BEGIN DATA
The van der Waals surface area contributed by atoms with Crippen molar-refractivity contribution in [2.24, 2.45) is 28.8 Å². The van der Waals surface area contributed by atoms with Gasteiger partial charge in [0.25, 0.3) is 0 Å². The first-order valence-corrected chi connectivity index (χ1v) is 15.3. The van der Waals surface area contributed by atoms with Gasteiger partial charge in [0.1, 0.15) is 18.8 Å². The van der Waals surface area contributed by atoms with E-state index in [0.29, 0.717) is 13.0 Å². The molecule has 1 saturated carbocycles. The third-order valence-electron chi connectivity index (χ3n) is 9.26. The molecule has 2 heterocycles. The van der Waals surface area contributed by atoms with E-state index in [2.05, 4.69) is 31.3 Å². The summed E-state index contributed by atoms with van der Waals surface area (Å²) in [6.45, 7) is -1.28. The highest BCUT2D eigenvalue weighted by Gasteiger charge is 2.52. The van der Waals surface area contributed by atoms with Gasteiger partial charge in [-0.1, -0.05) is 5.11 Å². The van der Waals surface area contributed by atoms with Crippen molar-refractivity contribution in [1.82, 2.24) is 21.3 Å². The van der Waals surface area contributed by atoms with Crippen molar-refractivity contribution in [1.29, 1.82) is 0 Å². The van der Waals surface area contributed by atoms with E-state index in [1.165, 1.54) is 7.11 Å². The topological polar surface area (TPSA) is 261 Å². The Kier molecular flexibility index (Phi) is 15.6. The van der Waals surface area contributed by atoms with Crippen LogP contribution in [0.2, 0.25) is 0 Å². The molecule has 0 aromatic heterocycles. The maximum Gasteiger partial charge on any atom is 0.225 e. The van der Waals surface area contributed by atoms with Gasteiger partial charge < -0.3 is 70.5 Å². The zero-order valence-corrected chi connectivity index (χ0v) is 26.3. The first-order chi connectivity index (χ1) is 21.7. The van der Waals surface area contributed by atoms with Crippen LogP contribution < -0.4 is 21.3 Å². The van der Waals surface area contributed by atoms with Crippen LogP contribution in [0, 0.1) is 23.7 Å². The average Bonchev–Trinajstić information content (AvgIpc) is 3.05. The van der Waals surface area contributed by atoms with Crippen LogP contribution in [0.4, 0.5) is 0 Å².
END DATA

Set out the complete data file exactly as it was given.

The van der Waals surface area contributed by atoms with Crippen molar-refractivity contribution in [2.24, 2.45) is 28.8 Å². The van der Waals surface area contributed by atoms with Gasteiger partial charge in [0.25, 0.3) is 0 Å². The first-order valence-corrected chi connectivity index (χ1v) is 15.3. The van der Waals surface area contributed by atoms with Gasteiger partial charge in [0.1, 0.15) is 18.8 Å². The van der Waals surface area contributed by atoms with E-state index in [0.29, 0.717) is 13.0 Å². The molecule has 1 saturated carbocycles. The third-order valence-electron chi connectivity index (χ3n) is 9.26. The molecule has 2 heterocycles. The van der Waals surface area contributed by atoms with E-state index in [2.05, 4.69) is 31.3 Å². The summed E-state index contributed by atoms with van der Waals surface area (Å²) in [6.45, 7) is -1.28. The highest BCUT2D eigenvalue weighted by Gasteiger charge is 2.52. The van der Waals surface area contributed by atoms with Gasteiger partial charge in [-0.1, -0.05) is 5.11 Å². The van der Waals surface area contributed by atoms with Crippen molar-refractivity contribution in [1.82, 2.24) is 21.3 Å². The van der Waals surface area contributed by atoms with Crippen molar-refractivity contribution in [1.29, 1.82) is 0 Å². The van der Waals surface area contributed by atoms with E-state index in [1.165, 1.54) is 7.11 Å². The topological polar surface area (TPSA) is 261 Å². The Kier molecular flexibility index (Phi) is 15.6. The van der Waals surface area contributed by atoms with Crippen LogP contribution in [0.2, 0.25) is 0 Å². The molecule has 0 aromatic heterocycles. The maximum Gasteiger partial charge on any atom is 0.225 e. The van der Waals surface area contributed by atoms with Gasteiger partial charge < -0.3 is 70.5 Å². The zero-order valence-corrected chi connectivity index (χ0v) is 26.3. The first-order chi connectivity index (χ1) is 21.7. The van der Waals surface area contributed by atoms with Crippen LogP contribution < -0.4 is 21.3 Å². The van der Waals surface area contributed by atoms with Crippen LogP contribution in [0, 0.1) is 23.7 Å². The average Bonchev–Trinajstić information content (AvgIpc) is 3.05. The van der Waals surface area contributed by atoms with Crippen LogP contribution in [0.4, 0.5) is 0 Å².